Summer blues? What you need to know about summer seasonal affective disorder

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PHOENIX -- You've probably heard of the "winter blues." You might even have experienced them. But seasonal affective disorder -- SAD -- isn't just a winter condition. It also can happen in the summer, especially when excessive heats forces people to stay inside for extended periods of time.

Chip Coffey, the director of therapy services at St. Luke's Behavioral Health Center explained it to 3TV's April Warnecke on "Good Morning! Arizona" Wednesday.

"It's just like the blizzards back East," he said. "We have this bank of heat and sun that we just cease to function outside. … It's something that we have to approach every summer."

As a result, Coffey said, people tend to increase their activity at night. But they also can suffer from depression, agitation, frustration and loss of sleep.

While weight gain is a common symptom of winter SAD, Coffey said weight loss and poor appetite are issues during the summer months. In addition, those affected by winter SAD tend to sleep more. That's the opposite of summer SAD.

"In the later evening times, there's this desire, this urge to do a lot more activities when really, we should be kind of shutting down in the evening times," he said.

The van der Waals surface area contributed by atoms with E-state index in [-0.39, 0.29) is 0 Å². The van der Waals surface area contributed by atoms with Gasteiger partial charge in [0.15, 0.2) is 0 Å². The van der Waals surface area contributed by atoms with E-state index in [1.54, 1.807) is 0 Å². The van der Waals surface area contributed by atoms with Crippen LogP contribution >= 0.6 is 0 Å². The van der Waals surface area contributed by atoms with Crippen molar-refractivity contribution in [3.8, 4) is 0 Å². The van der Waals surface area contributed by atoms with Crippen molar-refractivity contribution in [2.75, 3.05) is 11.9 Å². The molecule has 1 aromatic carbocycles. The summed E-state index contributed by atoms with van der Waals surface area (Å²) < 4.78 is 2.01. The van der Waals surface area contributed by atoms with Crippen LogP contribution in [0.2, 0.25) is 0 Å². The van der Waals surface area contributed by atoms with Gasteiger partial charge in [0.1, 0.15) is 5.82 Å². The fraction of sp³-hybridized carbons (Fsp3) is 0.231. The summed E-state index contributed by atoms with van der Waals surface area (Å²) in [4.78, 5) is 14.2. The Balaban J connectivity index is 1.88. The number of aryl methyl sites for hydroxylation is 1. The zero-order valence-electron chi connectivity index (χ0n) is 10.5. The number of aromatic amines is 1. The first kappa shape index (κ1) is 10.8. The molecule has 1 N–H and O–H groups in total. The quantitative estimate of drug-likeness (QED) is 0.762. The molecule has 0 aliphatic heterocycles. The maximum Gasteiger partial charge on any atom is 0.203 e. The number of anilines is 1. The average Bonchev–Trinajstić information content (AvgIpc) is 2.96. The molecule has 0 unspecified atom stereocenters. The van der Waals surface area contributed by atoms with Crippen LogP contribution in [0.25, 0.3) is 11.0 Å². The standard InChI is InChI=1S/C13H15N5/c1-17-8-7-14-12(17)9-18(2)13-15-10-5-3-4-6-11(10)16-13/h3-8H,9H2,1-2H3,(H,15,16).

Irritability and social withdrawal are also symptoms of summer SAD. Coffey said women and children are generally more susceptible to summer SAD. While about 5 percent of the population is affected by winter SAD, that number drops to just 1 percent for summer SAD.

According to the Mayo Clinic, symptoms of SAD -- both winter and summer -- tend to start out mild, becoming more severe as the season goes on.

"It's normal to have some days when you feel down," read the Mayo Clinic page dedicated to SAD. "But if you feel down for days at a time and you can't seem to get motivated to do activities you normally enjoy, see your doctor. This is particularly important if you notice that your sleep patterns and appetite have changed …."

When it comes to summer SAD, there are some simple things people can try.

A solid sleep routine is essential to combating summer SAD, Coffey said. Exercise and activities are also important. Coffey recommends yoga classes or other classes where you can be inside interacting with other people.

In addition, staying cool also can help those suffering from

While proper sleep, exercise and social interaction help most people, they don't work for everyone.

"In those extreme cases, people will need to get treatment," he said. At that point, a doctor will have to decide if the issue is a seasonal disorder or chronic depression, which requires different treatment.